Purpose: Despite growing concerns toward maintaining participants' privacy, individual investigators collecting tissue and other biological specimens for genomic analysis are encouraged to obtain informed consent for broad data sharing. Our purpose was to assess the effect on research enrollment and data sharing decisions of three different consent types (traditional, binary, or tiered) with varying levels of control and choices regarding data sharing.
Methods: A single-blinded, randomized controlled trial was conducted with 323 eligible adult participants being recruited into one of six genome studies at Baylor College of Medicine in Houston, Texas, between January 2008 and August 2009. Participants were randomly assigned to one of three experimental consent documents (traditional, n = 110; binary, n = 103; and tiered, n = 110). Debriefing in follow-up visits provided participants a detailed review of all consent types and the chance to change data sharing choices or decline genome study participation.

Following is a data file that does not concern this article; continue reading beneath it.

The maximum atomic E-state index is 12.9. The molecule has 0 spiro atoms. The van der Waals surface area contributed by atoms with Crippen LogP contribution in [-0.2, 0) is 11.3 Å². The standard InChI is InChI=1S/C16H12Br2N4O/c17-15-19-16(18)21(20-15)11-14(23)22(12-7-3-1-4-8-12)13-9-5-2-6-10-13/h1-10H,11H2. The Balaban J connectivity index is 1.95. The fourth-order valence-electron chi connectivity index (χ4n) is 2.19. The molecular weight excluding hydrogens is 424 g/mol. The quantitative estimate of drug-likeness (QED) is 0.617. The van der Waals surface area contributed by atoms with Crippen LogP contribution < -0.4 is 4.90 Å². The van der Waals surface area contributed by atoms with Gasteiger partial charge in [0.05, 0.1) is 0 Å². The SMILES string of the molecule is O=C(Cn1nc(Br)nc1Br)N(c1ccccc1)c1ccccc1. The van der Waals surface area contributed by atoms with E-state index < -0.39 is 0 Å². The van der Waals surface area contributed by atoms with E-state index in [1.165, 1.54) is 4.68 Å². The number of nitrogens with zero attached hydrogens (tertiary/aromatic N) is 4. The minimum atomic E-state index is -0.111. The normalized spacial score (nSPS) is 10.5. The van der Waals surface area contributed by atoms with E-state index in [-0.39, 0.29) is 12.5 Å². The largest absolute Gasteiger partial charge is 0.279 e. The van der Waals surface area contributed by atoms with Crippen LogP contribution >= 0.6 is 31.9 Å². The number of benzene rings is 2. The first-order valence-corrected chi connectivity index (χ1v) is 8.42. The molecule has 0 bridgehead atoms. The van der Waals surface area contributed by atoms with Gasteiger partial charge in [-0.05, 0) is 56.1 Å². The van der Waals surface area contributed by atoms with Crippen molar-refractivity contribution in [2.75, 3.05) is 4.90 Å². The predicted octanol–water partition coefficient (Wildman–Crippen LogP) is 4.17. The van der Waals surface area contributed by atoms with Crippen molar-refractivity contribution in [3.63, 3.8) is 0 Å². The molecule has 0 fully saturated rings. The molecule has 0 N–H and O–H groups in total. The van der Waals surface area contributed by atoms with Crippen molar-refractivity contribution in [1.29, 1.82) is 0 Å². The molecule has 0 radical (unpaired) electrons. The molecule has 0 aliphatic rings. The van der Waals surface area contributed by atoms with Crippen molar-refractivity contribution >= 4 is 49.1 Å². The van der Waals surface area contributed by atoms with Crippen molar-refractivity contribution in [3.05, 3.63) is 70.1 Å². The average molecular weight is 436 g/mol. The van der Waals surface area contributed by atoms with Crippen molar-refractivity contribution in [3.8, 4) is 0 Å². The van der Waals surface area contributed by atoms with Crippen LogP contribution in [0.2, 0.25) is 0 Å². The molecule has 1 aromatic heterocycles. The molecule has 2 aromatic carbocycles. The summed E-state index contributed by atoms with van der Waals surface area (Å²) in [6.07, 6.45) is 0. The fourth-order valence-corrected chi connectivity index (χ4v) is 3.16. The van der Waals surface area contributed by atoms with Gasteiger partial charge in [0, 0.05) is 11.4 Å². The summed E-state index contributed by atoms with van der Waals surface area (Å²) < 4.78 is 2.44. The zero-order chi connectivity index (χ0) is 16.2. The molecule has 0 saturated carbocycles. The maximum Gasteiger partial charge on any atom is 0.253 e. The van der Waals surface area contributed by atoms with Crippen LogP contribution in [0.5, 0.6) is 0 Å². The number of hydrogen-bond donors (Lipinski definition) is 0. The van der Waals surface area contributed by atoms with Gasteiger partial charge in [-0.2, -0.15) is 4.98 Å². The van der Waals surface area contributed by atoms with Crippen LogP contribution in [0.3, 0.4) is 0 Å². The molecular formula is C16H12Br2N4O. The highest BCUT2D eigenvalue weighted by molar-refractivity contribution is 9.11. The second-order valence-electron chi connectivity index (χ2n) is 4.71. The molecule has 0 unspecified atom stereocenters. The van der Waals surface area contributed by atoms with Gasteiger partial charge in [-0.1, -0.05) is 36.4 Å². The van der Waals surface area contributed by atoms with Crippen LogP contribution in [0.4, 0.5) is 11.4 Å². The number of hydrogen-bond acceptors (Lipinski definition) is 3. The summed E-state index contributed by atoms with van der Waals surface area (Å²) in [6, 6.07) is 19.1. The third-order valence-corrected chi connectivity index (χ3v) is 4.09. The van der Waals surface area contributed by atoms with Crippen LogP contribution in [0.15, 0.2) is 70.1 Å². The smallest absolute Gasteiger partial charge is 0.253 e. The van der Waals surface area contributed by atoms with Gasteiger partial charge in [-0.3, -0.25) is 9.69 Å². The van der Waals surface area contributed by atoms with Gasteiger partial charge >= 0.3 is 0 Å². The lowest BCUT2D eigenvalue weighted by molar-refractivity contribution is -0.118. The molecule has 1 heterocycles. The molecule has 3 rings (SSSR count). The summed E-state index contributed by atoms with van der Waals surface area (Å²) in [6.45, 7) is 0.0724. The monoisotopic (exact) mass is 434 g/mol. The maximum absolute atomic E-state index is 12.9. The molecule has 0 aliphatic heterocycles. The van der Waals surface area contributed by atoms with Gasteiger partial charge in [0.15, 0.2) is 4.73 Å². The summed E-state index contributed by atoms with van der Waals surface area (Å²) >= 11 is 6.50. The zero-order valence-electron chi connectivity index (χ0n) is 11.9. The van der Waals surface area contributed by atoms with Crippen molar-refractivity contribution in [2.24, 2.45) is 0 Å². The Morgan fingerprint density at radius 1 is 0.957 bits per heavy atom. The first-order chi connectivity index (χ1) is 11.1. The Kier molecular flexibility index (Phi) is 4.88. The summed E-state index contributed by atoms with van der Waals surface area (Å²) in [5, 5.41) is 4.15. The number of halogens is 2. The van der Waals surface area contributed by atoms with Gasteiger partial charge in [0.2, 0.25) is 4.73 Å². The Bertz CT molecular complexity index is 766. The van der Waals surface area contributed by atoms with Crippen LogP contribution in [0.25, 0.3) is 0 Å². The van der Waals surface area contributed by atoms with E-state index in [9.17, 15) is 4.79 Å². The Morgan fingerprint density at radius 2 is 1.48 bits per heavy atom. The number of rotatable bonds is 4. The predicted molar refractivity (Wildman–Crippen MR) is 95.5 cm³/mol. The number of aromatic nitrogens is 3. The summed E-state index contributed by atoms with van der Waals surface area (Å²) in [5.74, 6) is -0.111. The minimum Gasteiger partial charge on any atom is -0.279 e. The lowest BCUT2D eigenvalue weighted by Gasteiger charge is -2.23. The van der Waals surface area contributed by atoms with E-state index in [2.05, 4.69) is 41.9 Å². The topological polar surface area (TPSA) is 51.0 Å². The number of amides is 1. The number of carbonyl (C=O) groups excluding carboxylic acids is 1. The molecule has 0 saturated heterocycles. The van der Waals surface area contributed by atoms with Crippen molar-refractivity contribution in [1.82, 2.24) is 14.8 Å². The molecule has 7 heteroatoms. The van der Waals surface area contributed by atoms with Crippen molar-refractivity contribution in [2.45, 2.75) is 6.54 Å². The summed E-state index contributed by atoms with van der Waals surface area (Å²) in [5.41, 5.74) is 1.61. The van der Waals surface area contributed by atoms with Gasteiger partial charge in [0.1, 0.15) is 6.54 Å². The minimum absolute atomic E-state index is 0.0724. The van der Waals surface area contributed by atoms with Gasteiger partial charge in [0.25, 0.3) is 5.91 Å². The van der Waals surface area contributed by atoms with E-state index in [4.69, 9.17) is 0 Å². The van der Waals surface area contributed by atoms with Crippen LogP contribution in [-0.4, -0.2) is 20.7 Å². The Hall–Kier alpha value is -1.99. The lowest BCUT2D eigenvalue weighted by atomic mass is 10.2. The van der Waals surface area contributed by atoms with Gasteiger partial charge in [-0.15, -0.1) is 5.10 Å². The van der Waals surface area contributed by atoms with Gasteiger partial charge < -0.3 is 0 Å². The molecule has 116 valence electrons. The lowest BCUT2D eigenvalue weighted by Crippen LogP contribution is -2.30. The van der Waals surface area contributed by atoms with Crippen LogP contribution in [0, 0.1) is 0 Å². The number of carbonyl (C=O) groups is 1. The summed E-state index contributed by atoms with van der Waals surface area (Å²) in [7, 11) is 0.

Results: Before debriefing, 83.9% of participants chose public data release. After debriefing, 53.1% chose public data release, 33.1% chose restricted (controlled access database) release, and 13.7% opted out of data sharing. Only one participant declined genome study participation due to data sharing concerns.
Conclusion: Our findings indicate that most participants are willing to publicly release their genomic data; however, a significant portion prefers restricted release. These results suggest discordance between existing data sharing policies and participants' judgments and desires.